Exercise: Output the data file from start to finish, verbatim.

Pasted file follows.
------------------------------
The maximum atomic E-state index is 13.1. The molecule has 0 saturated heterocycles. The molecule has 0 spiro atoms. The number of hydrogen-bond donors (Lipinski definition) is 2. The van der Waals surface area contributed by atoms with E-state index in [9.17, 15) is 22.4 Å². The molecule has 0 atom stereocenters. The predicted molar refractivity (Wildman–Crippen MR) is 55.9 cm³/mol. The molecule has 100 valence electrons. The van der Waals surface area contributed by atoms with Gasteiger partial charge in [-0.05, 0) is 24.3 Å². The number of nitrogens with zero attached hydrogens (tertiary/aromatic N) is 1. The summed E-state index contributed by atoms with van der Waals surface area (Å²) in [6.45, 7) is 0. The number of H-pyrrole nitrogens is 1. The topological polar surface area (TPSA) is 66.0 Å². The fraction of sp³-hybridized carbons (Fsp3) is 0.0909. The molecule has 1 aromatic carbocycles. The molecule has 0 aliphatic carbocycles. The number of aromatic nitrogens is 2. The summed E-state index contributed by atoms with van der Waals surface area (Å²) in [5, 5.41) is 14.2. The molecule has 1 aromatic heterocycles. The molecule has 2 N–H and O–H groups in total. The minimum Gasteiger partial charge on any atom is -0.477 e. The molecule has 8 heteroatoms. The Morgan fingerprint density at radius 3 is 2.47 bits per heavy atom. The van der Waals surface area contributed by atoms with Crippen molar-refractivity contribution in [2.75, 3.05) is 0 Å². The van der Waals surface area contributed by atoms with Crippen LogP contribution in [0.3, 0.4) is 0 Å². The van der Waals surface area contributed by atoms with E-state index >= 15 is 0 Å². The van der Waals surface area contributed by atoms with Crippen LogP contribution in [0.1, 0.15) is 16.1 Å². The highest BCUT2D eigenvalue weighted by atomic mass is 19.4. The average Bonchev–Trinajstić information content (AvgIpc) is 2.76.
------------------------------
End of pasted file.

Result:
The maximum atomic E-state index is 13.1. The molecule has 0 saturated heterocycles. The molecule has 0 spiro atoms. The number of hydrogen-bond donors (Lipinski definition) is 2. The van der Waals surface area contributed by atoms with E-state index in [9.17, 15) is 22.4 Å². The molecule has 0 atom stereocenters. The predicted molar refractivity (Wildman–Crippen MR) is 55.9 cm³/mol. The molecule has 100 valence electrons. The van der Waals surface area contributed by atoms with Gasteiger partial charge in [-0.05, 0) is 24.3 Å². The number of nitrogens with zero attached hydrogens (tertiary/aromatic N) is 1. The summed E-state index contributed by atoms with van der Waals surface area (Å²) in [6.45, 7) is 0. The number of H-pyrrole nitrogens is 1. The topological polar surface area (TPSA) is 66.0 Å². The fraction of sp³-hybridized carbons (Fsp3) is 0.0909. The molecule has 1 aromatic carbocycles. The molecule has 0 aliphatic carbocycles. The number of aromatic nitrogens is 2. The summed E-state index contributed by atoms with van der Waals surface area (Å²) in [5, 5.41) is 14.2. The molecule has 1 aromatic heterocycles. The molecule has 2 N–H and O–H groups in total. The minimum Gasteiger partial charge on any atom is -0.477 e. The molecule has 8 heteroatoms. The Morgan fingerprint density at radius 3 is 2.47 bits per heavy atom. The van der Waals surface area contributed by atoms with Crippen molar-refractivity contribution in [2.75, 3.05) is 0 Å². The van der Waals surface area contributed by atoms with Crippen LogP contribution in [0.3, 0.4) is 0 Å². The van der Waals surface area contributed by atoms with E-state index >= 15 is 0 Å². The van der Waals surface area contributed by atoms with Crippen LogP contribution in [0.1, 0.15) is 16.1 Å². The highest BCUT2D eigenvalue weighted by atomic mass is 19.4. The average Bonchev–Trinajstić information content (AvgIpc) is 2.76.